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Naivety in Christ's Church


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Light and darkness have nothing in common.   Christ is not the ally of Belial, nor has a believer anything to share with an unbeliever.

2 Cor. 6:14-15

On Wednesday, 1 st April 2004, at the instigation of the State's atheist Premier, Bob Carr, the Cardinal Archbishop of Sydney, George Pell, permitted a Muslim cleric from New York, Imam Feisal Abdul Rauf, to preach in St Mary's Catholic Cathedral.   The action was unprecedented.   So was the congregation.   It consisted, according to one newspaper, 'of Jews, Christians, Muslims, Buddhists, Hindus and non believers' and was 'a thousand strong'.   The Imam said--

We are Christians, Jews, and Muslims. We are Roman Catholics, Protestants, and members of other faiths, some practicing and some not.   We are from diverse cultures of the world.   But today we have come together, at the invitation of two inspired men of Sydney--our Premier Bob Carr and our Catholic Archbishop, Cardinal Pell, to confirm the common ground of our faiths, on which we all stand united, to assert our common values, values that constrain us to act in the highest and truest sense of what it means to be human.[w]e intend to deepen our belief that effective public engagement around difficult issues can include, and in fact, requires, religious voices.   From our own experience, we affirm that multiple religious voices praying and working together can serve our deepest common good when joined together to represent the conscience of our communities.

Notwithstanding that he invoked 'religious' values, the Imam's appeal was not to anything religious, not to placing our trust in 'God'.   It was an appeal to nothing higher than human cooperation.   Amongst his religious hearers he appealed to the lowest common denominator--

In the Córdoba Initiative which we are pursuing in America, we began a simple exercise: we called it The Children of Abraham Break Bread Together.   The event was held at St Bartholomew's Church in New York City ten months ago.   Over three hundred Christians, Jews and Muslims came together to break bread, eat together, and share stories about the primary role that bread has played in the Abrahamic religions and cultures.   Beginning with fresh delicious challah bread and salt that our Jewish brothers and sisters broke to begin and honor the sacredness of the Sabbath, to the bread that represents the body of Jesus Christ that our Christian brothers and sisters symbolically ingest in the moving transformational power of the sacrament of the Eucharist, the evening demonstrated --through words, music and theatre --how something as simple as bread can teach us profound truths, transcend differences and evoke an atmosphere in which interfaith dialogue occurs spontaneously.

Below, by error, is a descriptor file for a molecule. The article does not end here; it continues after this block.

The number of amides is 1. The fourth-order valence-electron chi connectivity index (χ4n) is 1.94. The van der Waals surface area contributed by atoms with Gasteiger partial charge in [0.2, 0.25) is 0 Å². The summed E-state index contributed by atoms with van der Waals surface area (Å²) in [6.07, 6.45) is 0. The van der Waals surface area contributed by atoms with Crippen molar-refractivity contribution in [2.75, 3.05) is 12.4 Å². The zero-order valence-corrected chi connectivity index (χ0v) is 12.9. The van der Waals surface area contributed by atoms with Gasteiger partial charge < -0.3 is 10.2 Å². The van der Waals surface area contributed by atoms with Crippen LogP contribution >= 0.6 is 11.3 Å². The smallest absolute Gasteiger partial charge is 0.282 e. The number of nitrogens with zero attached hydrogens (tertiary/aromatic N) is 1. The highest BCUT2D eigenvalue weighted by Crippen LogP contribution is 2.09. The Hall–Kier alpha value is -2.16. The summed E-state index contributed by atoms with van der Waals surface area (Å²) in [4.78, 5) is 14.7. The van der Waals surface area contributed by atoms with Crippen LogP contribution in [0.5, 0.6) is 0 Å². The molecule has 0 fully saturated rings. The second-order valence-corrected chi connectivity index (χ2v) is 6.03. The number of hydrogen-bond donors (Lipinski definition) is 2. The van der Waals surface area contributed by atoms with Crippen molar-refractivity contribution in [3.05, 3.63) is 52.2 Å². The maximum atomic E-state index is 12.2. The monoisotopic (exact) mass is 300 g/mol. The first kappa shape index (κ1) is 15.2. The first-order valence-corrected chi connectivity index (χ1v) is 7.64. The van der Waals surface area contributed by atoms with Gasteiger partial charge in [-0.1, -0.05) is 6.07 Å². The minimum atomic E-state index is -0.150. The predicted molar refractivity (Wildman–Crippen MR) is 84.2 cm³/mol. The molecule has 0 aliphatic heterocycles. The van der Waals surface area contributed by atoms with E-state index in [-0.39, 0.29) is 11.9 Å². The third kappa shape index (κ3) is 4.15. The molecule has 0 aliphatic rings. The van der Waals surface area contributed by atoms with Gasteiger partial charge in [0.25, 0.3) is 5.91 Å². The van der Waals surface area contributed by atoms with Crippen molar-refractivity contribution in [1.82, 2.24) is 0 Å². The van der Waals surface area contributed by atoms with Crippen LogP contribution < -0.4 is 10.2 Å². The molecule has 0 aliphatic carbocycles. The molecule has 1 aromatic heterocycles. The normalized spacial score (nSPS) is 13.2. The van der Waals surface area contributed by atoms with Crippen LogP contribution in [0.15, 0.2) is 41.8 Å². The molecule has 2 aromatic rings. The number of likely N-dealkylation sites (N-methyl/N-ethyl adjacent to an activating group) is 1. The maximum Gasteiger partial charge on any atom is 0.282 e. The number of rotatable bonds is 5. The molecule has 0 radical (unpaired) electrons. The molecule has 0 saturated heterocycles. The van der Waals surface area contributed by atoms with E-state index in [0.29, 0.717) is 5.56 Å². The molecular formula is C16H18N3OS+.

Interestingly, he did not include in this encomium the significance of bread to Mohammedanism.

The New York based Asma Society of Islamic Culture & Arts organised the Córdoba Bread Fest.   On its website [ ] its Executive Director, Daisy Khan asserts--

[t]he history of Córdoba is an important reminder of how a pluralistic, tolerant society can flourish..   It reminds us not only that different religions can live together in peace, it shows that when we do, we are capable of enormous things.   Cordóba produced two of the most notable scholars, the Jewish scholar called Maimonides and the Muslim scholar, Averroes, or in Arabic, Ibn Rushd.

Long after the conquest of Spain by the Muslims in the year 711 AD the Spanish city 'Córdoba' [Cordova] became a cultural centre.   The two scholars mentioned lived in the 12 th century.   They were, indeed, great philosophers [1].   Both were born in Córdoba--Averroes in 1126, and Moses Maimonides in 1135.   Averroes spent much of his life there but the Rabbi Moses was driven with his family from the city by the fanatical Almohads in 1148, just 13 years after his birth, and never returned.   The assertion that Córdoba represented a pluralistic, tolerant society is unfounded.   The society was Muslim dominated; the Jews were tolerated; a perpetual enmity divided Muslim and Christian, only ended when the Mohammedans were driven from their last stronghold in the Iberian Peninsula, Granada, by Queen Isabel of Castile in 1492.   That enmity has revived with the return of Muslims to Spain as witnesses the slaughter committed by Muslims in Madrid this year.